The College of Nursing Doctor of Philosophy in Nursing (PhD) program prepares nurse scholars to become leaders that advance nursing as an academic, research and practice discipline. During this program, doctoral students will participate in critical appraisal, knowledge generation, research synthesis and knowledge transfer. As graduates, these nurse scientists will contribute to the health and well-being of individuals, families and communities with recognition of their diversities, vulnerabilities and their environments for health and care.
The PhD program prepares nurse scientists who will:
- develop in-depth knowledge of a substantive area of nursing science
- develop conceptual and analytical skills in nursing knowledge, theory development and theory testing
- integrate knowledge from nursing and related disciplines that supports health for individuals, families and communities at the local, national and international levels
- actively participate in the development of nursing knowledge, adding to the evidentiary base for nursing practice
- demonstrate excellence in nursing scholarship
- model values consistent with integrity in science and professional nursing
- provide leadership in the nursing profession
- advance nursing as an academic and practice discipline
- demonstrate skills in scholarly writing, grant application and knowledge transfer
- work collaboratively with professionals, scientists in other disciplines and other stakeholders to solve problems and challenges to effect improvements in health for populations within the context of diversity and vulnerability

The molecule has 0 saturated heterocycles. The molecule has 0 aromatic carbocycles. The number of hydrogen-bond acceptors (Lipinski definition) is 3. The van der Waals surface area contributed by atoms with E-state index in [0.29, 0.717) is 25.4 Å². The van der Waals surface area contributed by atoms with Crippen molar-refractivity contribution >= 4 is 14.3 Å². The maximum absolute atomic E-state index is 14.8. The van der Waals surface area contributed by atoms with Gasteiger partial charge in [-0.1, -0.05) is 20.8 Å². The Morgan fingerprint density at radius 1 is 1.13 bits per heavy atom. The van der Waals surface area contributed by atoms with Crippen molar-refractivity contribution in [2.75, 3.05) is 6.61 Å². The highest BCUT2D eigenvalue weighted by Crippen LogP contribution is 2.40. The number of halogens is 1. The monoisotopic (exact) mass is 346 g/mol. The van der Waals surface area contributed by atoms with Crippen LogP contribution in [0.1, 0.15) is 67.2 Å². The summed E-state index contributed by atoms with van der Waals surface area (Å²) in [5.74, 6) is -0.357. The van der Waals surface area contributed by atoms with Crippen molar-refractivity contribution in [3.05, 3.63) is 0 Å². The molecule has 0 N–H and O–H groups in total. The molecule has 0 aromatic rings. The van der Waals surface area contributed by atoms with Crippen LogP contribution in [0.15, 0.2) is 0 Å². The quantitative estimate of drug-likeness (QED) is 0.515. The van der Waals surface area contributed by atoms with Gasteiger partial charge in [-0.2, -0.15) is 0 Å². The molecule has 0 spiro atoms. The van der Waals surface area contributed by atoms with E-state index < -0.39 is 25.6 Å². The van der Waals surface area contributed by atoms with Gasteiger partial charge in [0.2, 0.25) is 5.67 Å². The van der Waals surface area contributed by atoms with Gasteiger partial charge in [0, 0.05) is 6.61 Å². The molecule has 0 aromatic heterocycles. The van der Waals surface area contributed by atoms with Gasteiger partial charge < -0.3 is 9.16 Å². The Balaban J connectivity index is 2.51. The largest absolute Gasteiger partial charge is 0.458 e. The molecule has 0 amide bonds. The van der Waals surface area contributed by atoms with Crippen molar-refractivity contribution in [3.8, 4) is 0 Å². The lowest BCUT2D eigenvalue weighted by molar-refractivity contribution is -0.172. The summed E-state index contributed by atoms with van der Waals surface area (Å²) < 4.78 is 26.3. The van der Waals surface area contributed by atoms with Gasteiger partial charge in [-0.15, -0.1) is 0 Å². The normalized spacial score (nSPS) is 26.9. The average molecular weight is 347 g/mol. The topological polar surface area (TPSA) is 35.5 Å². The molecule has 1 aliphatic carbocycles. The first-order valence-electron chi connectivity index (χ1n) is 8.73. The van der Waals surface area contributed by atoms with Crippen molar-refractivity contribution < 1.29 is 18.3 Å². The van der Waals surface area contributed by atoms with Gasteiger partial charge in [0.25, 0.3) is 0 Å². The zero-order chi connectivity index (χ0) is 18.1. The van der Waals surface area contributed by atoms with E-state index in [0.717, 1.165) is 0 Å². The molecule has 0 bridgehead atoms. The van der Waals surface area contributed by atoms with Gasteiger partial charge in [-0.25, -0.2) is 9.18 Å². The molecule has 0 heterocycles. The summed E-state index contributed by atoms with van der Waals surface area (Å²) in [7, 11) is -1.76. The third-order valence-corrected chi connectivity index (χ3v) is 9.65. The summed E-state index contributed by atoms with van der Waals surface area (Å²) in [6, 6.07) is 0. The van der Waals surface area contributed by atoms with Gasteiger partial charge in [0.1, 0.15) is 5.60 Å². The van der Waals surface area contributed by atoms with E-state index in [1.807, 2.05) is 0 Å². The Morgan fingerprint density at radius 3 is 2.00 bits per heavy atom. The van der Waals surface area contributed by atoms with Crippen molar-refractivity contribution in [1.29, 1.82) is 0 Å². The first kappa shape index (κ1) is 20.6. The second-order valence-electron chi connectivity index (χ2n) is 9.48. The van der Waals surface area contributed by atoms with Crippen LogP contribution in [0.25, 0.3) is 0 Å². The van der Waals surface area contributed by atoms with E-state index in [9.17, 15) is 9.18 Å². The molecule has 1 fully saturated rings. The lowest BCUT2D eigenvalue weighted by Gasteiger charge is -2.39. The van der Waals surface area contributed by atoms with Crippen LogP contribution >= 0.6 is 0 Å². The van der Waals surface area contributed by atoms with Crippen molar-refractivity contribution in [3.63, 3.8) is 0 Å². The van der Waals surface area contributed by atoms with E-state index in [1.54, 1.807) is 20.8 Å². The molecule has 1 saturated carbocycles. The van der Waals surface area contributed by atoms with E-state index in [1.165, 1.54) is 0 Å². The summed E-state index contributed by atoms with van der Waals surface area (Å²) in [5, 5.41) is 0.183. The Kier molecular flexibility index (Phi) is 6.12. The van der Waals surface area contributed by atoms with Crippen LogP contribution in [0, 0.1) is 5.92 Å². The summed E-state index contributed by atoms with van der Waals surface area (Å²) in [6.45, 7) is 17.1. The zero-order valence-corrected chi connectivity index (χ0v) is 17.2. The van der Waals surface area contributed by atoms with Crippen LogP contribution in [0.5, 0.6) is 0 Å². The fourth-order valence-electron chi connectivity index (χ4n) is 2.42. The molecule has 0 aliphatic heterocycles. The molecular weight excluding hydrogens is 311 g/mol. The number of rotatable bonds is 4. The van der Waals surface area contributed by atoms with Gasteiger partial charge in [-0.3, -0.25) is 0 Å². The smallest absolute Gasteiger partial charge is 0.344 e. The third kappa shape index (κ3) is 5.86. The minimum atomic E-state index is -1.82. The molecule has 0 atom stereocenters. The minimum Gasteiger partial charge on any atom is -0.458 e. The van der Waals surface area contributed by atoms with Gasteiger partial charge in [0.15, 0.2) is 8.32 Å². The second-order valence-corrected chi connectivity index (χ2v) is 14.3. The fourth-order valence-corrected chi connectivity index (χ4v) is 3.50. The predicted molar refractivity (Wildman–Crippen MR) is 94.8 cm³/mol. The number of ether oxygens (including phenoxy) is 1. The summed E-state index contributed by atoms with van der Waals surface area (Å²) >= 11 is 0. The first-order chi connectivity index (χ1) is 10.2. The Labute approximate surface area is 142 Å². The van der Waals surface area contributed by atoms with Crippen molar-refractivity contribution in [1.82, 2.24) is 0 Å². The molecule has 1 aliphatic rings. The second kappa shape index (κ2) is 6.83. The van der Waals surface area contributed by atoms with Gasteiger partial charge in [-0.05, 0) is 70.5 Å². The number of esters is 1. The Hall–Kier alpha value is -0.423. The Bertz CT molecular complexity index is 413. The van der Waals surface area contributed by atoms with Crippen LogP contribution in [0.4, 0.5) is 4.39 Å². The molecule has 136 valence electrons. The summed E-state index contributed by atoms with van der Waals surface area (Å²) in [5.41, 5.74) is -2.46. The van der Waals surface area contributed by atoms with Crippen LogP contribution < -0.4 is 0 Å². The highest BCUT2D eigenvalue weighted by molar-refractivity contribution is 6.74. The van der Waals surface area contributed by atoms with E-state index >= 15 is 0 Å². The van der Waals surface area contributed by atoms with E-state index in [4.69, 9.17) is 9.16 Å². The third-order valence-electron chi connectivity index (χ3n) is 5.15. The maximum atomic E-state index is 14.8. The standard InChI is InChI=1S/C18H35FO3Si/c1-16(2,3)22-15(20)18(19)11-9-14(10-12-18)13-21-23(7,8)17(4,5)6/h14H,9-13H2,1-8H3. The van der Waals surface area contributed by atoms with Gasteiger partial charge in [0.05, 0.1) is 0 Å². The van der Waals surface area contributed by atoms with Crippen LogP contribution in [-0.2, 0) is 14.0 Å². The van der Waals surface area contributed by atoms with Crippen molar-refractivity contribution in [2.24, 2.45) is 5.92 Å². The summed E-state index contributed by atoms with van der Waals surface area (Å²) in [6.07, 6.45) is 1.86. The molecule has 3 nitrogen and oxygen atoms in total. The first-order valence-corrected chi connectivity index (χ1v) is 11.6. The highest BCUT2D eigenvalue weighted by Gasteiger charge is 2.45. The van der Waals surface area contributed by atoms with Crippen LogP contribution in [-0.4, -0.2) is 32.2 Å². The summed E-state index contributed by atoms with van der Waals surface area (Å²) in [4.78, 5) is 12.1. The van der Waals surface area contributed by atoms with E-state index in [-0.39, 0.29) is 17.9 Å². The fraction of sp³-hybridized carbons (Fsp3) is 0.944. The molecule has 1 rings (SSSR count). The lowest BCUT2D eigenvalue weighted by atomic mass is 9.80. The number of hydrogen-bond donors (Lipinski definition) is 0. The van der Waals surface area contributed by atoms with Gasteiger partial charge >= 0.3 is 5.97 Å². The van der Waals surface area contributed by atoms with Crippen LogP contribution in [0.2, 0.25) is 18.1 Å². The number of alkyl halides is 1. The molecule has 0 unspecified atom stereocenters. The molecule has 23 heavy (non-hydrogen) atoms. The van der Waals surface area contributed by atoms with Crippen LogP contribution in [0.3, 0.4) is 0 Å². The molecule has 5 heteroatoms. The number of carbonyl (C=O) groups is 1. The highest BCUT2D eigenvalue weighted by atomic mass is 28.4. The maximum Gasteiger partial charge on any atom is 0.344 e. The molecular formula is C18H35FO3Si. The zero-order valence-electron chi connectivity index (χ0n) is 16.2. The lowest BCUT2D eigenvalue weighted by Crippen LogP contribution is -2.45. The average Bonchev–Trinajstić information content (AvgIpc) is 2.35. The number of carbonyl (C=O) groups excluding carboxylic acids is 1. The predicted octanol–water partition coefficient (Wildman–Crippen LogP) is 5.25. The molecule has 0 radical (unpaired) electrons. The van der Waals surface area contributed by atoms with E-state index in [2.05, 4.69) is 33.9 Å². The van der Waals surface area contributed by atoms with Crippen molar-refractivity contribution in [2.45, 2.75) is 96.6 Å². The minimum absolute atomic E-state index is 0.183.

- conduct original doctoral research that will lead to a future program of research.
Environment for Learning
Students will participate in a program with courses designed to meet student needs for specialization. The learning environment supports inquiry and is intellectually rigorous, stimulating and challenging. Mentorship opportunities are available in research, teaching and leadership in the College of Nursing. Further opportunities for interdisciplinary research and practice are available through the College's association with the other University of Saskatchewan health sciences disciplines. Course subjects include nursing science and philosophy, nursing research methodology and a cognate area relevant to nursing. English is the language of study.
Courses are offered distributively using a blended learning model with both live webconferenced seminars (synchronous) and online delivery (asynchronous). Students may attend synchronous classes onsite at one of the College of Nursing Campuses (Saskatoon, Prince Albert, Regina) or join from their home computer. This live seminar format allows distance students to actively participate in classroom discussions. Students must live within North America for the synchronous online classes. Asynchronous online classes do not have a set class time and work is completed on students own schedule, within the parameters of course timelines.